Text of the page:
Group work has the positive benefit of allowing students to take ownership of their learning and also develop collaboration skills while they work productively to problem solve and grow as learners.
But it doesn’t just happen that way.
When we are developing projects for students to work on, we have to make sure to have the end in mind, considering the skills and content we want them to master and then we should backward plan from the end. This way, we can figure out the mini-lessons we will need to teach for the whole class and also predict some potential stumbling blocks.
It’s also a good idea to try doing the project as it is written before you assign it to students. Where do you feel challenged? How can you adjust the directions for more ease in the process?
Once the project has been designed, which skills the students will be using, and how it aligns with the standards, we must determine how much time should be allotted for the learning, how students will be grouped, and how success will be determined?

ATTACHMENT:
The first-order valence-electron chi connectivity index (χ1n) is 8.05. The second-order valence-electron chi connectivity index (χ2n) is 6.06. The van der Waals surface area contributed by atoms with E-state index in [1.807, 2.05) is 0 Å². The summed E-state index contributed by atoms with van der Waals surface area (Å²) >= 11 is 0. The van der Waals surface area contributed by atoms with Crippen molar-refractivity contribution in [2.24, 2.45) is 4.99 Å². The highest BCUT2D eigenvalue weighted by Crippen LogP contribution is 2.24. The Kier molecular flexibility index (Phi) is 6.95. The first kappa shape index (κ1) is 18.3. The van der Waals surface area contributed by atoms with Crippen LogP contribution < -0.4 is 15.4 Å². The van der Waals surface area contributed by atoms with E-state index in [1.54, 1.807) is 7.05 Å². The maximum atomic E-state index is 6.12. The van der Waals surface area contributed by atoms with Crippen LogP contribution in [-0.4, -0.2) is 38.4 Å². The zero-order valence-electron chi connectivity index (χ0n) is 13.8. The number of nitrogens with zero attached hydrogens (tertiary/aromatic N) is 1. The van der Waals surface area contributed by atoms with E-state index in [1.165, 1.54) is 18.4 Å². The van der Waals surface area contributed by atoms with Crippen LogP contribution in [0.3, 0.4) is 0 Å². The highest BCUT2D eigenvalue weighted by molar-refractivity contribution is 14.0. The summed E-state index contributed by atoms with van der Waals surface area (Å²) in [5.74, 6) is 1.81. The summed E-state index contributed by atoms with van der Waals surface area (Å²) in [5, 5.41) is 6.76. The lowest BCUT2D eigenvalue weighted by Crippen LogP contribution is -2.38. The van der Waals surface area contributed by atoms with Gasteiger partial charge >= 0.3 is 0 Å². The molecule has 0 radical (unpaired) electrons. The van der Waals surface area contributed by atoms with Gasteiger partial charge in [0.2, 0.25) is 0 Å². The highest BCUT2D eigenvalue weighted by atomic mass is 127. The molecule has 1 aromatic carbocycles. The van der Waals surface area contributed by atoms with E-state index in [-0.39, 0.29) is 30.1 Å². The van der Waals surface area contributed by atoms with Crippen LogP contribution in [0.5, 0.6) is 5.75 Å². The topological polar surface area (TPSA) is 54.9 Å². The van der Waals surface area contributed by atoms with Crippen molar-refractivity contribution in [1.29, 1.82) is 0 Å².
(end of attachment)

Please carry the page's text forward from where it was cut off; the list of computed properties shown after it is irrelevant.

In a perfect world, students are a part of the design of the project as well as the success criteria, and even bringing them into the standards alignment, helps them understand the expectations before they get started. The more control they have over the learning, the more control they have over the outcome.
From there, teachers can make the most of how the class time runs.
Here are some things teachers can do while students do the heavy lifting of group learning and collaboration:
- Gather data: During this time, teachers can create data-collection sheets that align with the particular learning targets for the day. If students are working on finding textual evidence in a group jigsaw, then one data point you can collect is what kinds of evidence are they selecting and how well does it align with their topic. Having a ready-made class roster in a doc, with the flexibility to shift the way the columns look daily, can make data collection a breeze. Grab your handy clipboard and your most up-to-date data-collection sheet and walk around making notes. Finish up the data gathering with the information you learn from the exit ticket, which should also be aligned with each day’s learning target.